Consequences analysis of a natural gas pipeline: The case of the trans-Anatolian natural gas pipeline


ÇETİNYOKUŞ S., Dinc D., Ata S.

Process Safety Progress, vol.43, no.2, pp.321-332, 2024 (SCI-Expanded) identifier identifier

  • Publication Type: Article / Article
  • Volume: 43 Issue: 2
  • Publication Date: 2024
  • Doi Number: 10.1002/prs.12574
  • Journal Name: Process Safety Progress
  • Journal Indexes: Science Citation Index Expanded (SCI-EXPANDED), Scopus, Aerospace Database, Agricultural & Environmental Science Database, Communication Abstracts, Compendex, INSPEC, Metadex, Public Affairs Index, Civil Engineering Abstracts
  • Page Numbers: pp.321-332
  • Keywords: ALOHA software, BST, consequences analysis, industrial accident, TNO MEM, TNT EM
  • Gazi University Affiliated: Yes

Abstract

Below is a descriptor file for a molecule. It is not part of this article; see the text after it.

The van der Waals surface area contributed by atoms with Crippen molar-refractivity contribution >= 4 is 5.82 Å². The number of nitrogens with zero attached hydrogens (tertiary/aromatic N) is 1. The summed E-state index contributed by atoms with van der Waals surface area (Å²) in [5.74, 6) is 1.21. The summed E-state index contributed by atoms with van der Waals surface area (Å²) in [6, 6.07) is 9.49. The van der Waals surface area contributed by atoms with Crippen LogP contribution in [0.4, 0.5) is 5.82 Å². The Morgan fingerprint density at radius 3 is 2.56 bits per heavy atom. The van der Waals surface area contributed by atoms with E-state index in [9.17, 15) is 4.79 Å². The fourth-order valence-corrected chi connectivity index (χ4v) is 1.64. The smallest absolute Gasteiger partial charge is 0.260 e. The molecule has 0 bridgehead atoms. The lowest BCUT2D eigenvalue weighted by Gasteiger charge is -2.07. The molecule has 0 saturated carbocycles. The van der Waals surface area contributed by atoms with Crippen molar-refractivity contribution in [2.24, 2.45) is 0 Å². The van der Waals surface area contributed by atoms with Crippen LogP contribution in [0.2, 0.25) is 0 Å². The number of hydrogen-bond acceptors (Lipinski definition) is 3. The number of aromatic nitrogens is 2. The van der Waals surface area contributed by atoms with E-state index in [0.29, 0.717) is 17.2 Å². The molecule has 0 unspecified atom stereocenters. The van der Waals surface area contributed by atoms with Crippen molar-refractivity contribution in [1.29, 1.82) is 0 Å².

Industrial accidents include fire, explosion, and toxic substance spread involving hazardous substances. They threaten the health of many people, cause permanent or long-term pollution of the natural environment, cause a high degree of property damage, and require a large-scale emergency response. Pipelines that transfer hazardous chemicals over a large area are risky for industrial accidents. In this study, we aimed to analyze the consequences of a possible industrial accident at the Edirne Ipsala compressor station in the trans-Anatolian natural gas pipeline (TANAP). Analyses were carried out with the ALOHA software on two hypothetical scenarios: In Scenario 1, the chemical escapes from the pipe without the gas burning; and in Scenario 2, the chemical escapes from the pipe with the gas burning (jet fire). In the analysis of overpressure effects, TNT EM and TNO MEM were used besides the software. The largest effect distance (≈5000 m) was determined in the flammable area as a result of Scenario 1, and the prominent hazard property of the chemical was supported. The overpressure effects obtained with TNO MEM and the software were compatible with each other, but the values obtained with TNT EM were less severe and quite different. In the analysis of overpressure effects, it is shown that the ALOHA software provided more conservative results and that buildings would collapse and lethal effects might occur at a distance of 1000 m from the source. ALOHA produced outputs integrated with GIS by providing thermal radiation and toxic effect threat zones as well as overpressure effects. ALOHA turns out to be a more convenient and practical tool for risk assessment studies and emergency plans.